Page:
In the middle of the fight with President Trump last August, TikTok held a virtual all-hands meeting last August and fielded questions from employees. The staff hoped they might finally receive answers about what was going on with Trump. But “the answers were delivered in a way designed to shame the questioner, to get people to shut up,” says a person familiar with the thinking behind those meetings and their goals. “If you asked a question, you were given a response that was not meant to be transparent. It was meant to be belittling.”

TikTok denies this was the thinking. (“I was in those meetings, and this claim preposterous,” says Josh Gartner, TikTok’s head of corporate communications.) But it is one of several similar moments described in conversations with current and former TikTok employees that portray the company’s workplace as one built on mistrust, suspicion and secrecy. “I’m not disputing that some employees believe that,” a TikTok spokesman says. “But I would dispute that is the widespread belief.” And, to be sure, some employees and former staff members recount overwhelmingly positive workplace experiences. Says Daniela Genie, a former creator partner manager at the startup, “At TikTok, everyone feels like a family.”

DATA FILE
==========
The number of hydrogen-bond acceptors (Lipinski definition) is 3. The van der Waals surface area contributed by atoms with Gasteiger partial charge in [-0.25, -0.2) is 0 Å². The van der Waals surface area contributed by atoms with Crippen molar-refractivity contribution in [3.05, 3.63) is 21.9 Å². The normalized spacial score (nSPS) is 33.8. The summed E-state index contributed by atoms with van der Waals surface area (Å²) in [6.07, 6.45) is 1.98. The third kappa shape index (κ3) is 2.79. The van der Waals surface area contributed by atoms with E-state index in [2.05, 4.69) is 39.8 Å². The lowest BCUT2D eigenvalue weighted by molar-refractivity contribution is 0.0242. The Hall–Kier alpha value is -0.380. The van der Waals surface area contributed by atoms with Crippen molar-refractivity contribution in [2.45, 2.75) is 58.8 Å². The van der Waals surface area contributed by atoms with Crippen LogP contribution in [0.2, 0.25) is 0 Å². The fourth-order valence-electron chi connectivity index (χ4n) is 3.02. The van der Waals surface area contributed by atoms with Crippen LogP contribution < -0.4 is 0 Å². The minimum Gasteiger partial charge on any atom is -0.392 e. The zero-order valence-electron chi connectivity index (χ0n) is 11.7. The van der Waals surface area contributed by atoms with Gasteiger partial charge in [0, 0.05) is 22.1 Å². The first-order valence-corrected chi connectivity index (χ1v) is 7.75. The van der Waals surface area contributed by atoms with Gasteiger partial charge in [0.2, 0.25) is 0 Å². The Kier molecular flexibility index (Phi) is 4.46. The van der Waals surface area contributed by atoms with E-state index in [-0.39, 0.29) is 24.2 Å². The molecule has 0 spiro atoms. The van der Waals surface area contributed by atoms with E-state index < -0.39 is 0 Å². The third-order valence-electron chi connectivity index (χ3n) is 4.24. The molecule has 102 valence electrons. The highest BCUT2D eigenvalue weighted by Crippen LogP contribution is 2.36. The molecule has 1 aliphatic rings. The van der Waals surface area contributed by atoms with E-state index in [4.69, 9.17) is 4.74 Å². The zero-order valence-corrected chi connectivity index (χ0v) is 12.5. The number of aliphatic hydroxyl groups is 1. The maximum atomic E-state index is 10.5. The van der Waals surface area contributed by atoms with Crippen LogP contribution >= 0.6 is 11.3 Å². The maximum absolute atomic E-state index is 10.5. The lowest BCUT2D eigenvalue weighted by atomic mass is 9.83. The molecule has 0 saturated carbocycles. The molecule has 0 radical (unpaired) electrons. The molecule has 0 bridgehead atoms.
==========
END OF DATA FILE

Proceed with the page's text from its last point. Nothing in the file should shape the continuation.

[Investigation: Inside TikTok’s Tumultous Rise—And How It Defeated Trump]

One former TikToker recalls when a manager would deliver feedback by lining up direct reports against a wall, as if facing “firing squads.” There, the direct reports would then “absolutely get torn to shreds in front of all of your peers for everything you had done wrong.” (“If that happened, it was inappropriate,” says the TikTok spokesman.) “Whenever anyone asks me, ‘What happened to you there?’ I’m like, ‘I would need a whole night and a couple of drinks to tell you everything,’” the former employee says. 

The full extent of the revelations around TikTok’s workplace culture appear in a months-long Forbes investigation into TikTok and the geo-political storm that has enveloped it. You can read the investigation in full here. Additional highlights from the story include:

  • At the end of 2019, TikTok’s top executives considered disabling its For You feed during the U.S. presidential election, a drastic action illustrating how far internal talks went about limiting political content on the app.
  • Interviews with nearly a dozen former Trump administration officials show how the president’s attacks on TikTok last summer came from a desire for revenge and a new campaign talking point, leading to a hastily conceived war largely doomed to fail.